Cosmic Insignificance Therapy: Why It Matters NOT to Matter
|Image Credit: Luke Stackpoole on Unsplash|
I've spent most of my life thinking about how to make the most of my life.
I think that's normal for all of us right?
Between parental pressure and societal pressure to "make something" of ourselves, trying to find ways to stand out - to matter - seems to be something we all think about to a certain extent.
But lately I've realized that the quest to be special - to not be ordinary - has actually kept me trapped. Instead of living the life I want and following my curiosities, I've been too focused on things I could do to ensure success.
Letting go of the need to matter frees up so much emotional space to live life as you want; when you no longer have any need to be important to anyone other than those you love, you are free to live life more authentically.
Authenticity for the win - always.
|Image Credit: Scott Neigh|
Cosmic insignificance therapy is an invitation to face the truth about your irrelevance in the grand scheme of things... Truly doing justice to the astonishing gift of a few thousand weeks isn’t a matter of resolving to “do something remarkable” with them. In fact, it entails precisely the opposite: refusing to hold them to an abstract and over-demanding standard of remarkableness, against which they can only ever be found wanting, and taking them instead on their own terms, dropping back down from godlike fantasies of cosmic significance into the experience of life as it concretely, finitely—and often enough, marvellously—really is...
The hazard in any...discussion of “what matters most” in life, though, is that it tends to give rise to a kind of paralyzing grandiosity. It starts to feel as though it’s your duty to find something truly consequential to do with your time...
Among New Age types, this same grandiosity takes the form of the belief that each of us has some cosmically significant Life Purpose, which the universe is longing for us to uncover and then to fulfill.
Which is why it’s useful to begin...with a blunt but unexpectedly liberating truth: that what you do with your life doesn’t matter all that much—and when it comes to how you’re using your finite time, the universe absolutely could not care less.
It’s natural to find such thoughts terrifying. To contemplate “the massive indifference of the universe”...can feel “as disorienting as being lost in a dense wood..." But there’s another angle from which it’s oddly consoling. You might think of it as “cosmic insignificance therapy”: When things all seem too much, what better solace than a reminder that they are...indistinguishable from nothing at all? ...To remember how little you matter, on a cosmic timescale, can feel like putting down a heavy burden that most of us didn’t realize we were carrying in the first place.
This sense of relief is worth examining a little more closely, though, because it draws attention to the fact that the rest of the time, most of us do go around thinking of ourselves as fairly central to the unfolding of the universe; if we didn’t, it wouldn’t be any relief to be reminded that in reality this isn’t the case. Nor is this a phenomenon confined to megalomaniacs or pathological narcissists, but something much more fundamental to being human: it’s the understandable tendency to judge everything from the perspective you occupy...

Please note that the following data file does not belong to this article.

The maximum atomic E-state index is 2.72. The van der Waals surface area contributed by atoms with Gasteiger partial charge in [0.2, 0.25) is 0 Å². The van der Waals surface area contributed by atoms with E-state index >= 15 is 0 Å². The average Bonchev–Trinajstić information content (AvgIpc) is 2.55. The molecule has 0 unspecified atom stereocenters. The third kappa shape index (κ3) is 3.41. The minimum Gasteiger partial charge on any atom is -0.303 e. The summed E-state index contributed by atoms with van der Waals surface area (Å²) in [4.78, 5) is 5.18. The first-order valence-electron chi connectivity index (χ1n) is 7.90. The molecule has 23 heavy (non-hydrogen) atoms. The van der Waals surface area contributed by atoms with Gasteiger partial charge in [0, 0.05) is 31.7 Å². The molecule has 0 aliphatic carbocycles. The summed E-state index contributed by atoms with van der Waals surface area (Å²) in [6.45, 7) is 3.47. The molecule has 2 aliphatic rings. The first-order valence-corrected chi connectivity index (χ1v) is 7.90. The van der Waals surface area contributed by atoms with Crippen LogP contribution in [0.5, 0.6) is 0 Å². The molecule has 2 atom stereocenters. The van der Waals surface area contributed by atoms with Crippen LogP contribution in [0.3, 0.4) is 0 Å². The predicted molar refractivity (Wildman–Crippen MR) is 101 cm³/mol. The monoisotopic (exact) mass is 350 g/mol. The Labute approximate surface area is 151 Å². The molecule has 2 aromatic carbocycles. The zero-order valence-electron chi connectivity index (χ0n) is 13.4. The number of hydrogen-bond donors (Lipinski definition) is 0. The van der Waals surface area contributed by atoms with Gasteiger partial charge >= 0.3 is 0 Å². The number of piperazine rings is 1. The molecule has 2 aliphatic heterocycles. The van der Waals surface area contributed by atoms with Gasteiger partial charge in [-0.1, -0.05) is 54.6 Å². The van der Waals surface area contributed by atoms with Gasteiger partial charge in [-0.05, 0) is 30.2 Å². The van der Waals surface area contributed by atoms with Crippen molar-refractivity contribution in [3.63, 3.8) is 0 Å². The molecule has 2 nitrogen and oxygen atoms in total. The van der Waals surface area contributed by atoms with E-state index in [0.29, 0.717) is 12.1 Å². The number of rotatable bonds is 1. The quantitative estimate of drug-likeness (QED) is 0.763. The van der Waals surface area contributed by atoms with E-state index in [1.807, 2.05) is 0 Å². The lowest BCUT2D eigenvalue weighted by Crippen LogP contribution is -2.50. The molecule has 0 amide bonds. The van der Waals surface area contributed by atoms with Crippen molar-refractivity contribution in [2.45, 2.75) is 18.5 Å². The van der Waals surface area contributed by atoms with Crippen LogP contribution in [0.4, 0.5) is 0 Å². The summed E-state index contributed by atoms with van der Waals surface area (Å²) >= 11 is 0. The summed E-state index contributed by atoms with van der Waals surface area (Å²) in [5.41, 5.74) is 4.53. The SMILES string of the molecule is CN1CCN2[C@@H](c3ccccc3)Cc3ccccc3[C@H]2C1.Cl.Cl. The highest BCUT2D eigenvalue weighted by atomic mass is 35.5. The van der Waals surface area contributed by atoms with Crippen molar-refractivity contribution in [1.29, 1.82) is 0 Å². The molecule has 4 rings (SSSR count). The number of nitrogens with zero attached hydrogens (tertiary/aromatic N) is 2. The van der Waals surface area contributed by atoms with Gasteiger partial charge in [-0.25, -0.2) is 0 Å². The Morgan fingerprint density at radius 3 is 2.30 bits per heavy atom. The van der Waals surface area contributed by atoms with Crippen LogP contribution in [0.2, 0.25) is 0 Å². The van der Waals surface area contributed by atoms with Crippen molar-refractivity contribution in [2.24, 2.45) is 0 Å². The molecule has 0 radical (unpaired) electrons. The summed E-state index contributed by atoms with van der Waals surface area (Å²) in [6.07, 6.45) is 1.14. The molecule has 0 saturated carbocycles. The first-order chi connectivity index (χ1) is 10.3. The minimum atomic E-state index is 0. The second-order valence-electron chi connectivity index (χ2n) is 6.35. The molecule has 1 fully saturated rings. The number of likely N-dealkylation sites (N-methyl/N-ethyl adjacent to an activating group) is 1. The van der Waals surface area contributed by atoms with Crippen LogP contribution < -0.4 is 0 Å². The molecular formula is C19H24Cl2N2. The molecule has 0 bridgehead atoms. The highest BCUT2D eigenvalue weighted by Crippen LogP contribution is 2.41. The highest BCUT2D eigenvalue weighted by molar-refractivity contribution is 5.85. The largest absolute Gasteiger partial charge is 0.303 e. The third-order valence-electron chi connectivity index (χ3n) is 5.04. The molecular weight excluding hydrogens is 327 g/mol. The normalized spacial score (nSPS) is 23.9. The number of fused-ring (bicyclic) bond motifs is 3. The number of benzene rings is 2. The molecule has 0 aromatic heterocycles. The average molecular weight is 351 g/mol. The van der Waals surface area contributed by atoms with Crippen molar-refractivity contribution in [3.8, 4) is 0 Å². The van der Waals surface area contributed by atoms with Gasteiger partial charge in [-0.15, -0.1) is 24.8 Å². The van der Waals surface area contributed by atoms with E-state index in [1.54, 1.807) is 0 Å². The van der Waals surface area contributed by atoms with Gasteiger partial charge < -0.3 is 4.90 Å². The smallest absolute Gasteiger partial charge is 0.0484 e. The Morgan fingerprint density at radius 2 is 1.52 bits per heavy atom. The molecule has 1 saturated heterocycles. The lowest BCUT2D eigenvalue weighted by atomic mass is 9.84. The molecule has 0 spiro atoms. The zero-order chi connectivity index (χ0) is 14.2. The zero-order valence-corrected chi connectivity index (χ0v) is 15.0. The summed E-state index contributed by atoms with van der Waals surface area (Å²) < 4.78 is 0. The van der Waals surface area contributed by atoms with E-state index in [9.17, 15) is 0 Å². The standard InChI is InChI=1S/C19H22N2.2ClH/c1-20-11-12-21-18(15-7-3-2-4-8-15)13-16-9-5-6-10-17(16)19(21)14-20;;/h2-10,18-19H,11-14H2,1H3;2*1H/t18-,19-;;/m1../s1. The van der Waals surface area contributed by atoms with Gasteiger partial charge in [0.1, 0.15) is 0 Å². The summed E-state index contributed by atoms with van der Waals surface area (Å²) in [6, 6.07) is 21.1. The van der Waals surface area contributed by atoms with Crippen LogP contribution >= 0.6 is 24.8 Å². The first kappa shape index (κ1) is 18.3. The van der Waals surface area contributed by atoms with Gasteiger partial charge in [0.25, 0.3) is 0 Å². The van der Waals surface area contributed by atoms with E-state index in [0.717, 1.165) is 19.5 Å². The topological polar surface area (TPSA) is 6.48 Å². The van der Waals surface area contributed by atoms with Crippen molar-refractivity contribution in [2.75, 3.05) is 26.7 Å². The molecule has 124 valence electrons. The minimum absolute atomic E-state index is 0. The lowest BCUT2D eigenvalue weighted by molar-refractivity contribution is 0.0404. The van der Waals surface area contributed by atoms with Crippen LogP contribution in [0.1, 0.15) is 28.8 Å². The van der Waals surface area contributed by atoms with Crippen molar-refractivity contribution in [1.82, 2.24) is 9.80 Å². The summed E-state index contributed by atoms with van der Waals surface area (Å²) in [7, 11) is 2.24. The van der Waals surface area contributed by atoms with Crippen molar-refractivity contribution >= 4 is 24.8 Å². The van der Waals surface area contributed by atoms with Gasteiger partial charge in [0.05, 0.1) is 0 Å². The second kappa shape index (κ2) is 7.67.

...this overvaluing of your existence gives rise to an unrealistic definition of what it would mean to use your finite time well. It sets the bar much too high. It suggests that in order to count as having been “well spent,” your life needs to involve deeply impressive accomplishments, or that it should have a lasting impact on future generations—or at the very least that it must...“transcend the common and the mundane.” Clearly, it can’t just be ordinary...
This is the mindset of the Silicon Valley tycoon determined to “put a dent in the universe"... Less obviously, though, it is also the implicit outlook of those who glumly conclude that their life is ultimately meaningless, and that they’d better stop expecting it to feel otherwise. What they really mean is that they’ve adopted a standard of meaningfulness to which virtually nobody could ever measure up... it is...“implausible, for almost all people, to demand of themselves that they be a Michelangelo, a Mozart, or an Einstein…there have only been a few dozen such people in the entire history of humanity.” In other words, you almost certainly won’t put a dent in the universe...
No wonder it comes as a relief to be reminded of your insignificance: it’s the feeling of realizing that you’d been holding yourself, all this time, to standards you couldn’t reasonably be expected to meet. And this realization isn’t merely calming but liberating, because once you’re no longer burdened by such an unrealistic definition of a “life well spent,” you’re freed to consider the possibility that a far wider variety of things might qualify as meaningful ways to use your finite time. You’re freed, too, to consider the possibility that many of the things you’re already doing with it are more meaningful than you’d supposed—and that until now, you’d subconsciously been devaluing them, on the grounds that they weren’t “significant” enough.
Or that virtually any career might be a worthwhile way to spend a working life, if it makes things slightly better for those it serves.
|Image Credit: Lina Trochez on Unsplash|
*I love sharing the words of people whose ideas might cause the needle to scratch on the record of your mind (a.k.a. cause an instant shift in perception). I quote them directly as a way to promote their work, and because I couldn't have said it better myself. I do not benefit in any way from said promotion; I promote what I love because I love it.
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